Ernest Moniz, Obama's energy secretary nominee, went through a three-hour bipartisan love-fest in front of the Senate Energy and Natural Resources Committee yesterday. According to the New York Times, Moniz "faced no opposition." Moniz could be the rare nominee with bipartisan support.
Here's the video of the confirmation hearings on C-SPAN:
Moniz, an MIT nuclear physicist, looks to replace Steven Chu, another physicist who led the DOE during a boom time for government clean energy investments. Moniz has experience in D.C. and served as undersecretary of energy in the Clinton administration.
He supports research to lower the cost of renewables and subscribes to the "all-of-the-above" Obama energy doctrine.
Displaying his geek credentials, he introduced his wife Naomi "as his wife of 39.83 years," during the hearing introductions.
Moniz acknowledged the evidence for global warming and said we need to pick up the pace on "low-carbon options."
As nuclear steward, Moniz took some questions about the state of Washington's Hanford nuclear site and the conversion of plutonium for civilian reactor usage, as well as about Nevada's Yucca Mountain nuclear waste storage site. Moniz is a supporter of small modular nuclear reactors (SMRs).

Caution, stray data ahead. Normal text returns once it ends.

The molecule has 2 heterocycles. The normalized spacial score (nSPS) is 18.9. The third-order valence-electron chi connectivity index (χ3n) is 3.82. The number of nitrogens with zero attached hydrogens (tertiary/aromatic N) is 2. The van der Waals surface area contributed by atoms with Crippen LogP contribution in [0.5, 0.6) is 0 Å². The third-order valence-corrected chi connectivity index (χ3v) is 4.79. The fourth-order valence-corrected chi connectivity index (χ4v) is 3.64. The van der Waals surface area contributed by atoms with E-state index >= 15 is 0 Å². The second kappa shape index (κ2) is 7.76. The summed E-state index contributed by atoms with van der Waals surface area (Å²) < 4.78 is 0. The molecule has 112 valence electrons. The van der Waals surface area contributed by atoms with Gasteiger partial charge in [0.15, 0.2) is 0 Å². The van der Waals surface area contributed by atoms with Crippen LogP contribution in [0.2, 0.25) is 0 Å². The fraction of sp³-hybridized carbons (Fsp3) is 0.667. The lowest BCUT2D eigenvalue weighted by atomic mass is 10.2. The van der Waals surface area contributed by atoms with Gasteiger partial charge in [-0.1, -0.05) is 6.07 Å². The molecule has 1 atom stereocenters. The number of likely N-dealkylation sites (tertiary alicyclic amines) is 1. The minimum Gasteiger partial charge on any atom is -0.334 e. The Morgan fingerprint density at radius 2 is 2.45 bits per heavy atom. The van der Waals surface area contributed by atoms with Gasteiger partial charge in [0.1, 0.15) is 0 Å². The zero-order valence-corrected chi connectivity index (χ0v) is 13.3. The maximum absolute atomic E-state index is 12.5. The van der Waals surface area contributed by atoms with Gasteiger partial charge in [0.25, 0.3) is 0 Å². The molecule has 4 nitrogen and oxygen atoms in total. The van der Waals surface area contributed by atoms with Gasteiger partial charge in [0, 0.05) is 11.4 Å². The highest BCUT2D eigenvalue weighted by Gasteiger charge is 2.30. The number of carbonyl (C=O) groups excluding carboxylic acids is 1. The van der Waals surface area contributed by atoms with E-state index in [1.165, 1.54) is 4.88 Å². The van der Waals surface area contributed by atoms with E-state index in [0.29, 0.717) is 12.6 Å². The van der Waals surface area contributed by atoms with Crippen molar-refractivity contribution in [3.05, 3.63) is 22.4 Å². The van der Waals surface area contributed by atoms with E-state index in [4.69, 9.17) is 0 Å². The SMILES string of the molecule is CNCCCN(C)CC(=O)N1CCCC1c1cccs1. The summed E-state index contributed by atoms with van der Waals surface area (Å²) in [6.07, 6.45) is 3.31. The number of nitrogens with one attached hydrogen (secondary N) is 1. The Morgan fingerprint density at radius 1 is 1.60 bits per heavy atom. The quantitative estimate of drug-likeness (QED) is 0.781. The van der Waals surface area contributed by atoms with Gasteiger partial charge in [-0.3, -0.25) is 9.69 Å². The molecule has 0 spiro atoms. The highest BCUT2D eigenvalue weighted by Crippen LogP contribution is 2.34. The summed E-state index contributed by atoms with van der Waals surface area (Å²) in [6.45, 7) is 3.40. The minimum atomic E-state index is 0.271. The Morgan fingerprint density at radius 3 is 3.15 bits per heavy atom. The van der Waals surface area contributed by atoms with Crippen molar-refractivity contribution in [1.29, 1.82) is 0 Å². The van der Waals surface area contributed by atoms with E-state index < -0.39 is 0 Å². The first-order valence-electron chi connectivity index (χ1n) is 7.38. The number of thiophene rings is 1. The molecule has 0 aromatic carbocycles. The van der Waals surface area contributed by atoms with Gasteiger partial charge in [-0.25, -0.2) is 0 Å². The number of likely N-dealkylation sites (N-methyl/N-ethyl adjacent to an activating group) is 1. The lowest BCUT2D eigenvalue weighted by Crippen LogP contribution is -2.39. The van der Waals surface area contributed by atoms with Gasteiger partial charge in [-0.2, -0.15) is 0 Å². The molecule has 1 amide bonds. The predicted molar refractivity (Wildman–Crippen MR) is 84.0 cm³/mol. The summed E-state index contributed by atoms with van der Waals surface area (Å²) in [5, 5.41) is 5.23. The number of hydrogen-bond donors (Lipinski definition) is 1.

Moniz also sees carbon capture and sequestration (CCS) as the savior of the coal industry. In addition, the hearing touched on energy efficiency, cybersecurity, rate structures, the role of the national labs, financing renewables through REITs and MLPs, and smart grid.
Moniz said he would furnish a timeline for his energy storage plans. Some see energy storage as the missing link to making solar and wind power more consistent and predictable. It is unclear what the DOE can actually do to advance the energy storage cause, other than to continue funding basic research (see this ARRA energy storage project overview for more details). Those efforts might help lower the price of energy storage. But many of the obstacles to faster adoption of energy storage are regulatory- and policy-based. FERC and the PUCs might be more important to energy storage than the DOE.
In what might be one of the bigger energy issues over the next decade, Moniz carefully responded to questions about natural gas exports and the applications before the DOE. He said that applications for natural gas export would be reviewed on an application-by-application basis. Export of natural gas can create jobs, but might also raise U.S. natural gas prices.
Politico notes, "[A]way from the cozy atmosphere on the Hill, Moniz has come under fire from progressive groups for his financial ties to the oil and natural gas industry. The MIT Energy Initiative, which Moniz heads, is funded in part by BP, Saudi Aramco and Shell, and he has disclosed substantial personal financial holdings and paid roles with a broad range of energy companies."